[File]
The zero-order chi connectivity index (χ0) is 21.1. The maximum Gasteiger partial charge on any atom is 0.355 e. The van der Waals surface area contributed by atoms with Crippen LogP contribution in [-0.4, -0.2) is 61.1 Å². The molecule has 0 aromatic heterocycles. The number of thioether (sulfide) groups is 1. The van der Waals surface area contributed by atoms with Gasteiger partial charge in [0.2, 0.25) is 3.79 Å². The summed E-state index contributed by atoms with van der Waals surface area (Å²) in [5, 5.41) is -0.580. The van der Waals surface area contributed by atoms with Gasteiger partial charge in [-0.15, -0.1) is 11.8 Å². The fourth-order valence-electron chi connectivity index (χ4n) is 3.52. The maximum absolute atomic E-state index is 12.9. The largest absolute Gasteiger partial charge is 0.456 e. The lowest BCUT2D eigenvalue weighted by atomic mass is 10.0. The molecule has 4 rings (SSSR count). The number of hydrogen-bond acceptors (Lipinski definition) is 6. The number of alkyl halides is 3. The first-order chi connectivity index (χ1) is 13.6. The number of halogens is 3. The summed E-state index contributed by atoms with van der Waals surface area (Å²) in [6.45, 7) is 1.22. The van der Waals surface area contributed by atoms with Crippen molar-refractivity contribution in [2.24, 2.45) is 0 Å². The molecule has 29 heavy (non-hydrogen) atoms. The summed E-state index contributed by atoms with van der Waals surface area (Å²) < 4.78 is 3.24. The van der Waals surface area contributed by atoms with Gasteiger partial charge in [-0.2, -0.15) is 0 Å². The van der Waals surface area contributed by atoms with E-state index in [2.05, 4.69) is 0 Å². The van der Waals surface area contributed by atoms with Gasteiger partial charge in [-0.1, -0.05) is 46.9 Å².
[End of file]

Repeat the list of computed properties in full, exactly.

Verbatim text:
The zero-order chi connectivity index (χ0) is 21.1. The maximum Gasteiger partial charge on any atom is 0.355 e. The van der Waals surface area contributed by atoms with Crippen LogP contribution in [-0.4, -0.2) is 61.1 Å². The molecule has 0 aromatic heterocycles. The number of thioether (sulfide) groups is 1. The van der Waals surface area contributed by atoms with Gasteiger partial charge in [0.2, 0.25) is 3.79 Å². The summed E-state index contributed by atoms with van der Waals surface area (Å²) in [5, 5.41) is -0.580. The van der Waals surface area contributed by atoms with Gasteiger partial charge in [-0.15, -0.1) is 11.8 Å². The fourth-order valence-electron chi connectivity index (χ4n) is 3.52. The maximum absolute atomic E-state index is 12.9. The largest absolute Gasteiger partial charge is 0.456 e. The lowest BCUT2D eigenvalue weighted by atomic mass is 10.0. The molecule has 4 rings (SSSR count). The number of hydrogen-bond acceptors (Lipinski definition) is 6. The number of alkyl halides is 3. The first-order chi connectivity index (χ1) is 13.6. The number of halogens is 3. The summed E-state index contributed by atoms with van der Waals surface area (Å²) in [6.45, 7) is 1.22. The van der Waals surface area contributed by atoms with Crippen molar-refractivity contribution in [2.24, 2.45) is 0 Å². The molecule has 29 heavy (non-hydrogen) atoms. The summed E-state index contributed by atoms with van der Waals surface area (Å²) < 4.78 is 3.24. The van der Waals surface area contributed by atoms with Gasteiger partial charge in [-0.2, -0.15) is 0 Å². The van der Waals surface area contributed by atoms with E-state index in [2.05, 4.69) is 0 Å². The van der Waals surface area contributed by atoms with Gasteiger partial charge in [-0.1, -0.05) is 46.9 Å².